Liquidity has several different definitions and several different calculation methods, not all of which use cash flow. Financial liquidity refers to the ability of a business to pay off its debt obligations and generate cash flow. Asset liquidity describes how easily an asset can be converted into cash; this is otherwise known as marketability. Economic liquidity is a measurement of how quickly and cheaply businesses or individuals can get their hands on additional money through credit.

The common denominator between all of these definitions is the ease of acquiring cash. Higher liquidity means it is easier and less expensive to get cash. Lower liquidity means it is more difficult and expensive to get cash.

Calculating Financial Liquidity

There is no universal measurement of financial liquidity. Instead, companies use accounting ratios (liquidity ratios) such as the current ratio or the quick ratio to judge financial health. A company's assets can be found on the balance sheet and are usually listed in order of liquidity.

The operating cash flow ratio is sometimes used to describe liquidity. This can be calculated by dividing the operating cash flow by current liabilities.

Calculating Asset Liquidity

Asset liquidity, sometimes called market liquidity, is measured in terms of trading volume and the length of time that an asset remains on the market before finding a buyer. Stocks tend to be relatively more liquid because of the high volume of buyers and the fact that sellers can deduct losses from their taxes.

Currency trading in the forex market is considered extremely liquid, while the sale of physical assets is usually less so. Assets such as houses go through cycles of liquidity; liquidity is low during a sellers' market and high during a buyers' market.

Calculating Economic Liquidity

Macroeconomic liquidity is inexact because of the breadth of market indicators. The relative historical volume of bank loans is often used as a proxy for economic liquidity. The Federal Reserve targets liquidity by manipulating interest rates and setting bank reserve ratio requirements.

  1. What affects an asset's liquidity?

    Learn about what affects an asset's liquidity, including examples of liquid and fixed assets, and how a company's liquidity ... Read Answer >>
  2. Is it important for a company always to have a high liquidity ratio?

    Understand the significance of the liquidity ratio and how it is used in conjunction with other measures to arrive at an ... Read Answer >>
  3. What is the impact of inflation on liquid assets?

    Find out why inflation is particularly problematic for liquid assets, and learn what holders of liquid assets can do when ... Read Answer >>
  4. To what extent should you take a company's liquidity ratio into account before investing ...

    Find out how important it is for an investor to know a company's liquidity ratio before deciding to invest, and why relying ... Read Answer >>
Related Articles
  1. Investing

    Understanding Financial Liquidity

    Understanding how this measure works in the market can help keep your finances afloat.
  2. Investing

    Understanding Liquidity Risk

    Make sure that your trades are safe by learning how to measure the liquidity risk.
  3. Financial Advisor

    What Is The Quick Ratio?

    Find out about this liquidity indicator and how it's used.
  4. Investing

    Understanding Liquidity Risk

    Learn about the two types of liquidity risk: funding liquidity risk and market liquidity risk.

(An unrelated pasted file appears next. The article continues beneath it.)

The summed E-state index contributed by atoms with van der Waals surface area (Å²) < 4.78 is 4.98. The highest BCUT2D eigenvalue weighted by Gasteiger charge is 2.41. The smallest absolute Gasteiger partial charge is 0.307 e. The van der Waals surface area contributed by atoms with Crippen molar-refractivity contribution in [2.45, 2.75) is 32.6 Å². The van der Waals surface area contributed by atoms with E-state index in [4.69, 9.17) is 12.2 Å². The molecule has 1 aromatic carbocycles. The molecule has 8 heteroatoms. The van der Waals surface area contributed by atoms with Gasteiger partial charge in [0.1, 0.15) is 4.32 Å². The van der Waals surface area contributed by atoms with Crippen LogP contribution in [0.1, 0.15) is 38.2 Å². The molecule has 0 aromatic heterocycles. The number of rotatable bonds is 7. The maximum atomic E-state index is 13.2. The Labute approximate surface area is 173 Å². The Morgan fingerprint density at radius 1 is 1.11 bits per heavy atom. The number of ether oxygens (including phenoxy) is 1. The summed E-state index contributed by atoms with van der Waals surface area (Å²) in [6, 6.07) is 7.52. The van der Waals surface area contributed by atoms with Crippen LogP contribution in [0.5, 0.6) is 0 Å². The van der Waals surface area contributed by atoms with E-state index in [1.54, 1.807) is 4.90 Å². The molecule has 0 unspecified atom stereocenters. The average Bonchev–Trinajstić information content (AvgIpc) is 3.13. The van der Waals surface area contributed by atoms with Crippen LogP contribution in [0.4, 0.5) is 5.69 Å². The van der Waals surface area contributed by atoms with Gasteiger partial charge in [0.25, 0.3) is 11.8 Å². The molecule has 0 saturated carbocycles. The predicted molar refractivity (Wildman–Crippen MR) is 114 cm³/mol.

5. Financial Advisor

    Small Cap Investing: How to Think About Illiquidity

    Do your homework, have a long term view, exercise patience, you'll find that investing in small market capitalization stocks is no riskier than investing in large stocks
  6. Investing

    What is Reduced Bond Liquidity and Why Does it Matter Now?

    Reduced bond liquidity caused investor concern earlier in the year, but some signs point to a resurgence going forward.
  7. Investing

    Using Liquidity Ratios

    Learn more about these quick and intuitive ratios you can use to analyze a stock's liquidity.
  8. Investing

    Working Capital Position

    Learn how to determine a company's working capital position to correctly analyze liquidity.
  9. Investing

    Explaining the Liquidity Preference Theory

    According to the liquidity preference theory, investors demand interest in return for sacrificing their liquidity.
  1. Liquid Asset

    An asset that can be converted into cash quickly and with minimal ...
  2. Liquid Market

    A liquid market is one where there are many bids and offers and ...
  3. Liquidate

    Liquidate means to convert assets into cash or cash equivalents ...
  4. Liquidity Ratios

    A class of financial metrics that is used to determine a company's ...
  5. Flight To Liquidity

    A situation where investors attempt to liquidate positions in ...
  6. Voluntary Liquidation

    A corporate liquidation that has been approved by the shareholders ...
Hot Definitions
  1. Bond

    A bond is a fixed income investment in which an investor loans money to an entity (corporate or governmental) that borrows ...
  2. Whole Life Insurance Policy

    A life insurance contract with level premiums that has both an insurance and an investment component. The insurance component ...
  3. Compound Annual Growth Rate - CAGR

    The Compound Annual Growth Rate (CAGR) is the mean annual growth rate of an investment over a specified period of time longer ...
  4. Capital Asset Pricing Model - CAPM

    A model that describes the relationship between risk and expected return and that is used in the pricing of risky securities. ...
  5. Internal Rate Of Return - IRR

    A metric used in capital budgeting measuring the profitability of potential investments.
  6. Current Ratio

    The current ratio is a liquidity ratio that measures a company's ability to pay short-term and long-term obligations.
Trading Center